There will be so many returning vendors this year and some new ones so I hope to see you there!

Goodbye Winter … Hello Spring!

Goodbye Winter …

I spent the day yesterday in the garden. It felt so good. Although I saw my first robin weeks ago, it has been below freezing most nights until this week. We finally had a sunny, warm day without strong breezes and a decent rain during the night. So, I took advantage of the soft soil to lift two roses that had succumbed to our cruel whiplash weather winter, and to move two others that I think will do better in their new bed.

It always brings such joy to my heart to see the peonies pushing up through the earth, and the Major Wheeler honeysuckle has fully populated its part of the fence with its red buds ready to open. I take inventory of my perennials and shrubs. My bay laurel, which I harvested a bit too heavily last fall for seedlings and my kitchen, took a hit from our 20 to 80 to 10 to 60’s winter. I pruned the dead branches while my chickie girls bustled around me clucking their concern. Adversity, if it doesn’t kill you, does make you stronger, and my Laurus Nobilis will be fine once the weather settles into Spring.

So much new growth. The girls have been enjoying lush patches of Chickweed for weeks now. My Bee Balm Oswego carpets its area, ready to send up stalks soon. It is one of my absolute favorite May flowers, brilliant full fluffy fragrant red blossoms that attract bees in droves. If I’m able to keep it deadheaded, I get a second, less vigorous but still pretty, blush in August.

I greet my yellow lilac with joy! The flower heads are forming fully and it has suffered no loss to its foliage. It will perfume the girls’ coop soon. My dwarf cherry which I installed in a huge pot at the center of the chicken compound has some buds blooming! My apple tree espaliers are leafing out which means they too have survived! The yellow daffodils are done, but my whites that grace the front of my white house are in full bloom and lovely. The prolific sweet violets are sprinkled everywhere. I love them! The cowslip and red primrose are starting to bloom. And a few surviving Judith Leyster tulips (always such a risk here in NC) are ready to open.

So much to do. Today I’ll move another rose and a small shrub and the hawthorne, which all need better situations. Sometimes when I am rushed or tired I will “park” a plant inappropriately, but now is the best time to give them better quarters. These are the days when I steal time from sleep and other chores to be in the garden. I’ve been sleeping all winter. Now, we will have a beautiful warm Spring. Hello!

 

Bell Pepper Lovers …

Know them by their fruits! I think it is cute that the number of bumps on the bottom of a sweet bell pepper correspond to its gender … if you think about it, it corresponds to people’s gender parts (sort of) lol!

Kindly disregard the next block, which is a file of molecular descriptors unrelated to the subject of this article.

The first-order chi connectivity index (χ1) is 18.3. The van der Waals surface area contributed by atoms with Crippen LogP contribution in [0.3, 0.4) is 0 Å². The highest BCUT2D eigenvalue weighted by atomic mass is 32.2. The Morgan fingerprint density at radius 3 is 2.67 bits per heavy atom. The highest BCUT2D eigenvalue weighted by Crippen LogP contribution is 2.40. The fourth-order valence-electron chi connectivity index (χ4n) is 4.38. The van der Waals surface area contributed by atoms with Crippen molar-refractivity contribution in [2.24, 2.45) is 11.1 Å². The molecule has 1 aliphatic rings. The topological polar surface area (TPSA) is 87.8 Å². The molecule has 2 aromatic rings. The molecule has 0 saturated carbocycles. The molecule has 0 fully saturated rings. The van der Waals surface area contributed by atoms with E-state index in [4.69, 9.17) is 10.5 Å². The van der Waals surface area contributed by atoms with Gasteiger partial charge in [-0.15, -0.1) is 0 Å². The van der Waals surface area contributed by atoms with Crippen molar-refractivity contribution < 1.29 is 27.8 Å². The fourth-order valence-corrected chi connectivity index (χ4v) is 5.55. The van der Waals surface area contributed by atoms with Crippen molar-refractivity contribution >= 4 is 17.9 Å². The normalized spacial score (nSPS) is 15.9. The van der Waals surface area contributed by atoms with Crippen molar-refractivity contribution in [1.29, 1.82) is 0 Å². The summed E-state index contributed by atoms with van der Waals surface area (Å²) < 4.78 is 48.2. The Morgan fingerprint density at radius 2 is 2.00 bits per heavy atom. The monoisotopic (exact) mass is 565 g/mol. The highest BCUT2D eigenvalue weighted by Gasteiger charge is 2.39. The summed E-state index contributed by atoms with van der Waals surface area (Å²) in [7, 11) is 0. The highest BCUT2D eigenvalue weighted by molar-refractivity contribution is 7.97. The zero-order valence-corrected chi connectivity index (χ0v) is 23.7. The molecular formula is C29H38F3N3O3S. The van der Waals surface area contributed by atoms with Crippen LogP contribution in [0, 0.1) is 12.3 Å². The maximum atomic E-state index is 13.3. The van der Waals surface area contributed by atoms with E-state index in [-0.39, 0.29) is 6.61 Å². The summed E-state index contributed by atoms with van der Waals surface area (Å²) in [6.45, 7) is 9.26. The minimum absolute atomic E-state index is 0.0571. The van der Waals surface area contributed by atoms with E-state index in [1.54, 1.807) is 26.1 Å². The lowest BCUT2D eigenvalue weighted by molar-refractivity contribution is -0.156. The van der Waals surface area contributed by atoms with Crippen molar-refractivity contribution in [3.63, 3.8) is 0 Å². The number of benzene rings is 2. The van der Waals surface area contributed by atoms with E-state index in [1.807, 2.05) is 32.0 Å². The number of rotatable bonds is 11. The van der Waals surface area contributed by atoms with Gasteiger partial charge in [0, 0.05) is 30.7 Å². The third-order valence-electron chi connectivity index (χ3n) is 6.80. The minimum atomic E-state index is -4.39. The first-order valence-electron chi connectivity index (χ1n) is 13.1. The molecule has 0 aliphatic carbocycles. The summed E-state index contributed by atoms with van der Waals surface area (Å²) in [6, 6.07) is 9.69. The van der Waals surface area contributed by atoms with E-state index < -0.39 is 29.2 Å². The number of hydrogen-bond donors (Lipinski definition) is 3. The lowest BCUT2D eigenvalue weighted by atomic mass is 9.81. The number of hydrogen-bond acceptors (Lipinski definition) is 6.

But actually, it is not true. Check this out.

Makes you kind of wonder about the person at AWM Food who was sitting around contemplating peppers and sex enough to create this false pix haha!

 

Autolyse to the rescue

No, its not a contract for car rental, and is actually pronounced as it if were an automatic bug infestation (lice), but AUTOLYSE is a remarkable, innovative, dare I say … “miraculous” way to achieve the kind of flavor, lift, crust and really open chewy crumb, sourdough bakers all strive for.

Autolyse Sourdough Loaf

It does require time and attention. Want to get that out front at the get go. Not a method you can use quickly, or leave and forget it. But not a lot of “hands on” time. In fact, this is perfect for bakers who do not have the upper body strength or energy for vigorous kneading, nor the ability to safely use heavy dutch ovens required for previous “no knead” recipes.

Autolyse is an ancient term meaning “self digestion.” The term was applied to baking by Raymond Calvel (1913-2005) who taught Julia Child, among others, and developed a profound body of research on various flours and in the process developed the autolyse method of baking. In sourdough baking, it translates to a wet, shaggy dough that is allowed to begin the flour hydration process before the sourdough starter is even added, thereby relaxing the gluten.

In the autolyse method I have adopted, this is followed by several short periods of bulk fermention “bf” punctuated by gentle folding of the dough, not kneading (which incorporates oxygen but dulls flavor), and returning for another bf period. After several such sessions, the dough becomes more manageable, builds flavor, and eventually can be shaped, though it will still be soft and appear to not have much lift at all. That is deceiving. The actual baking method is also critical, because it is here that the lift, crumb and crust all develop. You will be astonished. I am every time I do this.